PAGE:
“When returning from London to Ramsgate, I noticed so many places that were standing still in time,” she says. “Over the past year I have been taking photographs of all the abandoned shops I have seen. These photographs are portraits of nothingness, like time capsules, where everything around them is changing, representing how they are not letting go. While documenting these streets, I collected the memories of these shops from local residents and passers-by.
A book was made, looking at the histories that have been forgotten in these vacant and abandoned places, but also at their current situation.”
Blackmore also made a short film about the last remaining shops on King Street in Ramsgate, a beautifully shot document of a world entirely removed from the uniform gloss of the typical English high street. The Keepers of King Street contains a sensitivity and maturity that makes it surprising to discover that Blackmore only began making films after she arrived at LCC. “I always had an aspect of my work that was photography based, but it wasn’t until I started at LCC that I made my first film,” she says. “It was actually in the first week of the course that I made a documentary in the group project. That’s when I knew I wanted to make documentary films.”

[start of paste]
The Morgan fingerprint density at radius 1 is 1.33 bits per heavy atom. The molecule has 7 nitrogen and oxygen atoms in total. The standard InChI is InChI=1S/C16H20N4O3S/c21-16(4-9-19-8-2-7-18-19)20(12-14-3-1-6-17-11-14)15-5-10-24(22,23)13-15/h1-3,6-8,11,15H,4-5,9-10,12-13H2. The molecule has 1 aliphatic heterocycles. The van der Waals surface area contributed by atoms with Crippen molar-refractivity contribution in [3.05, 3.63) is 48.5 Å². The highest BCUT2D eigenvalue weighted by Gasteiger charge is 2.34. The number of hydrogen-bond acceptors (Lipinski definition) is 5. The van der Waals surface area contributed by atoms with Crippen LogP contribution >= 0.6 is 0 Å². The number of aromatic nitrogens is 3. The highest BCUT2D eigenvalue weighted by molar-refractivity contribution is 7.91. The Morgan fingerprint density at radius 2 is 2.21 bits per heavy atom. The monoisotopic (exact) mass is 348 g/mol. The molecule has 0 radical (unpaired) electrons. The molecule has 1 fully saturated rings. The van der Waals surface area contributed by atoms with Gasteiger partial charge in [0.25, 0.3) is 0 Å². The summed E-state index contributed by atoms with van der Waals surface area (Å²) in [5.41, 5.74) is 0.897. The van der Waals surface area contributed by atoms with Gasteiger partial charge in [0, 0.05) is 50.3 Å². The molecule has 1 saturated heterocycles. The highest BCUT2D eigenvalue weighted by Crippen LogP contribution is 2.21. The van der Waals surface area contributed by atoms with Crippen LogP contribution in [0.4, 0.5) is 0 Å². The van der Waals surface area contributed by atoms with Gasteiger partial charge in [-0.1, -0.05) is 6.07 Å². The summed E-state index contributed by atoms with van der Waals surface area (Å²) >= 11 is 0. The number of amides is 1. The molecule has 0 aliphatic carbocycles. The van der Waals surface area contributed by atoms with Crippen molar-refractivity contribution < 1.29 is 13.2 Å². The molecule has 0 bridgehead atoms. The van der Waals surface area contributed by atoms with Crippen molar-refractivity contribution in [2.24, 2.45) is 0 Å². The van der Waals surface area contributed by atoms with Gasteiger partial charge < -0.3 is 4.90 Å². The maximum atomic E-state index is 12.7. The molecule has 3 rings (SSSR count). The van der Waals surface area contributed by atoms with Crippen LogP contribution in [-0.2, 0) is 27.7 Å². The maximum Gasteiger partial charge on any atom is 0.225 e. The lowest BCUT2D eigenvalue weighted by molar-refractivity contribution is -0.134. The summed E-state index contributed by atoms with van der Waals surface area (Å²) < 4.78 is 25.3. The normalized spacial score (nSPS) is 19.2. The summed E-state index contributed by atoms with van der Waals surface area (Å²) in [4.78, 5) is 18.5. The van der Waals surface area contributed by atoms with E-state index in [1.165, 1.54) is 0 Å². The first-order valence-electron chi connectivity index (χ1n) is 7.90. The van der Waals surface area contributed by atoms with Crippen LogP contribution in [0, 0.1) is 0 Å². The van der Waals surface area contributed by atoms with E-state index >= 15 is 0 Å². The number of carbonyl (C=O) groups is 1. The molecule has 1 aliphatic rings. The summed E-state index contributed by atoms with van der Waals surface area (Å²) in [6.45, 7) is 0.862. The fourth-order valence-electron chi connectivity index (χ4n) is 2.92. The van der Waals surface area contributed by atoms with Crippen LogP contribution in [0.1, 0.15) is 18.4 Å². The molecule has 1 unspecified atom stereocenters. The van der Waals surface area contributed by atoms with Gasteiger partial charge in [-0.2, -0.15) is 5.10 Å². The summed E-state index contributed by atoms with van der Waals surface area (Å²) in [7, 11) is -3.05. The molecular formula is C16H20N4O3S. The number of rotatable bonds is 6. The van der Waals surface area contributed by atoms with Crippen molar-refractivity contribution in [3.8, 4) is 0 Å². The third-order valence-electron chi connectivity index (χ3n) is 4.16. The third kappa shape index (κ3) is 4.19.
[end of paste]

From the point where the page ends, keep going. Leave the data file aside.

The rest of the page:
Many of Blackmore’s projects so far have sprung from personal experience. As well as the Ramsgate shop series, she photographed her grandfather’s home, and also did a project about her neighbours. “After living in the same house for nearly two years, and having never met my neighbours, I anticipated what they would look like,” she says. “I decided to knock on my neighbours’ doors and ask to take their photographs, revealing the hidden community.” She then made a newspaper documenting the project.
After graduating, Blackmore helped curate an exhibition by graduates on the Interaction and Moving Image strand of the LCC course, held by the college in collaboration with Nexus Productions. Exhibited in a disused office building in Canary Wharf, the show provided an opportunity for the graduates to present their final year degree show in a new location, as well as space to show new works. Among the projects by Blackmore was a new series of portraits of people who work in the local area.
Blackmore is keen to continue exhibiting her photography and creating documentary films. With her combination of a great visual eye with a knack for teasing out a good story, her skills will no doubt prove appealing to those in the advertising and design industries too.
More of Blackmore’s work can be viewed at hannah-blackmore.com
Hannah is also the recipient of a CR bursary, supported by iStock. A new piece of Hannah’s work will debut on the CR blog in the coming weeks.